According to state law, income from the proposed sales tax increase as conceived could not be designated for a specific purpose. It would go to the city’s General Fund, and the city council could change how the proceeds are used. 

Overnight RV parking ban overhaul

Tuesday, the council voted unanimously to revisit the city’s 2015 overnight RV parking ban to align it with the city’s new homeless camp limits.

The overhaul would create safe parking programs and establish “time, place, and manner of use of RVs for daytime and nighttime camping,” according to a motion by Vice Mayor Sonja Brunner.

The city’s overnight RV parking ban required a Coastal Commission permit to take effect. At a Coastal Commission hearing in 2016, several commissioners expressed concern about the law and called it “onerous,” “drastic” and “draconian.” The commission voted 11-1 to investigate the law in a public hearing but the hearing has not been scheduled.

“A lot of folks can’t afford to live in homes and the question is, ‘What is the alternative?’” Commissioner Effie Turnbull-Sanders asked at the time. “Do we want people to be pushed out of RVs and would you rather have people living on the streets?”

Santa Cruz Director of Planning, Community Development and Homelessness Lee Butler said Tuesday that the law would serve as a starting point but would need analysis given recent legal precedent. 

This month, the council adopted a new law that limits where and when homeless people can camp in the city. The new law can be enforced only after a storage center is opened and 150 new safe sleeping spaces are established.

If city-sanctioned or private shelter beds are available, camping essentially would not be allowed on public property unless city leaders give permission for that site. The law aims to deter large, unmanaged homeless camps. 

The council is expected to discuss changes to the RV parking law in October.

Editor’s note: This story has been updated. A previous version misstated the year the Santa Cruz City Council adopted an overnight parking ban. 

Santa Cruz shelter beds

The number of homeless shelter beds is projected to fall in the City of Santa Cruz and the County of Santa Cruz when the pandemic ends. (Source: City of Santa Cruz)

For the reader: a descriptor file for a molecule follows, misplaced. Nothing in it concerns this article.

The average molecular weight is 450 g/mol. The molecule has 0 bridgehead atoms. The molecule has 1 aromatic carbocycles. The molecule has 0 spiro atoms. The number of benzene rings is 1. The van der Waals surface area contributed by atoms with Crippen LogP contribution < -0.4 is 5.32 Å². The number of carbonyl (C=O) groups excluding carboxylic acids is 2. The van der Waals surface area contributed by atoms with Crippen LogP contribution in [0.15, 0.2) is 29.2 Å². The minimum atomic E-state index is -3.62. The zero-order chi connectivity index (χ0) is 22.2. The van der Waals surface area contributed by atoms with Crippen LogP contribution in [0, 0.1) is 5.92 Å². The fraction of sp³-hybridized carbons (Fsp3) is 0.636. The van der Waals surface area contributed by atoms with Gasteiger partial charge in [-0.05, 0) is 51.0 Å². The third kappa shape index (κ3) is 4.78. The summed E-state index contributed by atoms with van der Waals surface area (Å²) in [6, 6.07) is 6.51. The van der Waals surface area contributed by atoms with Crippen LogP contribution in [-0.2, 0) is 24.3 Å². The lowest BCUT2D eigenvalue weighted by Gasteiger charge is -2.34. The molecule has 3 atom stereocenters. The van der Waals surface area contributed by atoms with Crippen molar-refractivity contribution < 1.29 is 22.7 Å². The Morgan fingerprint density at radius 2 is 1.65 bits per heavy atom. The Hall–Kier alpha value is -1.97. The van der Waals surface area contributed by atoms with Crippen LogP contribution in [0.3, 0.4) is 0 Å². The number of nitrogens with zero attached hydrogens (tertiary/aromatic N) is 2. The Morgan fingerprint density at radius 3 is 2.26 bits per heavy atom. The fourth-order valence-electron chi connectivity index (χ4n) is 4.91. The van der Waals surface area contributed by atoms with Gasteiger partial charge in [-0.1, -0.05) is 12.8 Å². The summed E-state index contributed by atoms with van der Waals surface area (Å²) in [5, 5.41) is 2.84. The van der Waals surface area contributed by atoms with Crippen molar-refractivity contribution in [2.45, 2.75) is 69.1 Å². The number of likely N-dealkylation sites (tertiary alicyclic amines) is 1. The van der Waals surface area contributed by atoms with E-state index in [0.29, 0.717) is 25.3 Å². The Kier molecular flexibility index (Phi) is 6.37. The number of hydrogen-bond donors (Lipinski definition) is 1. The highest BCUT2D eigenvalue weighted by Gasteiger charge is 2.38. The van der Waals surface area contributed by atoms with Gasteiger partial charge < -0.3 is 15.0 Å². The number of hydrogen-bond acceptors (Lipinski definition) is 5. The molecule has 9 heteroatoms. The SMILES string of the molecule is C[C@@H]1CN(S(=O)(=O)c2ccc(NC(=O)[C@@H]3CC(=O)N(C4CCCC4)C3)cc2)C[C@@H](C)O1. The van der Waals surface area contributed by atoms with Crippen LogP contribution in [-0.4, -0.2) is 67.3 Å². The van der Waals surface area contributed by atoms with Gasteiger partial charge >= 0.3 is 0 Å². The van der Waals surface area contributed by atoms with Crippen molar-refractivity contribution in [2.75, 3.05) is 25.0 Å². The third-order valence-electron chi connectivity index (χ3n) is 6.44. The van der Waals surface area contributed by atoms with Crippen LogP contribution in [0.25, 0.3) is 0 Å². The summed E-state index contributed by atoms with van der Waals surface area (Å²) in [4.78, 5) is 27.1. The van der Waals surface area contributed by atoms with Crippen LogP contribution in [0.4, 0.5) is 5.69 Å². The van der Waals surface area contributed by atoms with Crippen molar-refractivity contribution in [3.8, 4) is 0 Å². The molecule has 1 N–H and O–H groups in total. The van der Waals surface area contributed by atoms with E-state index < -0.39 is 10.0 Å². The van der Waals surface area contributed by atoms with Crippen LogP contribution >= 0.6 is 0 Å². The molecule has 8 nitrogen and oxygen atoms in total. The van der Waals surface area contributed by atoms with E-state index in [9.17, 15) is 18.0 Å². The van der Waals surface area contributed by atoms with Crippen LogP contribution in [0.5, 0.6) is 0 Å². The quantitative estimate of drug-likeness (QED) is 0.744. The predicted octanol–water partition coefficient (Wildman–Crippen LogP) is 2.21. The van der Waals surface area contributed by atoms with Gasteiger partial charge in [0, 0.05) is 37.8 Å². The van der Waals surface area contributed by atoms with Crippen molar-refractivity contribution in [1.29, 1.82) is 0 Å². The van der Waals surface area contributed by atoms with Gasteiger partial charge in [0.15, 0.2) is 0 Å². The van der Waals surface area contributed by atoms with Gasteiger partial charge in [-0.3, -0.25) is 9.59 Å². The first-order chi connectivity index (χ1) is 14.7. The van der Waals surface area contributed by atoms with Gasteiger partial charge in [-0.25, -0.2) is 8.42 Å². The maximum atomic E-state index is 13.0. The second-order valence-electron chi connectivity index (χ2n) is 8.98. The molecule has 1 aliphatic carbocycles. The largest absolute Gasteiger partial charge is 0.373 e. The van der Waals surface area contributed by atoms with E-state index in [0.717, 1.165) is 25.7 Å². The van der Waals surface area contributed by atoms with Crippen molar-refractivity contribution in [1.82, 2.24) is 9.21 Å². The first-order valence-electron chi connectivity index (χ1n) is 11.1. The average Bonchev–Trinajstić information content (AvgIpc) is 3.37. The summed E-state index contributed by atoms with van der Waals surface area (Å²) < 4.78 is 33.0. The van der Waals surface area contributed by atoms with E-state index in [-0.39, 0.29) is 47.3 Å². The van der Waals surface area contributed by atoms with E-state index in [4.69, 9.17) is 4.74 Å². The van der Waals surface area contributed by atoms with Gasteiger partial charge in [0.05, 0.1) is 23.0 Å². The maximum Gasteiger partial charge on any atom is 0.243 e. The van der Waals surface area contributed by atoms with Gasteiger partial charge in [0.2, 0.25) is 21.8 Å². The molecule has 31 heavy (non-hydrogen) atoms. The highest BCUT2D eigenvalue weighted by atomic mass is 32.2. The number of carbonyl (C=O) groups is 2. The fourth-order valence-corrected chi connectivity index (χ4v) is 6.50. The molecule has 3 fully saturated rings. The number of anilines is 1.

Bike share program advances

Leaders from Scotts Valley, Watsonville, Capitola, Santa Cruz, Santa Cruz County, UC Santa Cruz and Cabrillo College recently have discussed a potential new regional bike share system. The program could be similar to Santa Cruz’s former Jump bike rental program.

Tuesday, the city council unanimously advanced a joint request for vendor proposals. Other local jurisdictions are scheduled to consider the same request in the next few weeks.

The system would be funded by the vendor without taxpayer dollars, according to Tuesday’s Santa Cruz city staff agenda report. If the project advances, city leaders are expected to approve public locations for bike share stations this fall. The project could start in early 2022.

The city’s former Jump bike program received many complaints about improperly-parked bikes, city staff said. Some vendors require customers to submit a photo of their parked bike, with incentives and fees related to parking, city staff said.

The proposed program would likely reactivate many of the same bike docking stations as well as add new ones, said Claire Gallogly, Santa Cruz transportation planner.

Local leaders involved in the project have discussed shared revenue earned from the program. Gallogly said Tuesday that she’s concerned any local fees might be passed on to customers. She would rather see vendors commit to low-income passes, helmet giveaways and other public benefits.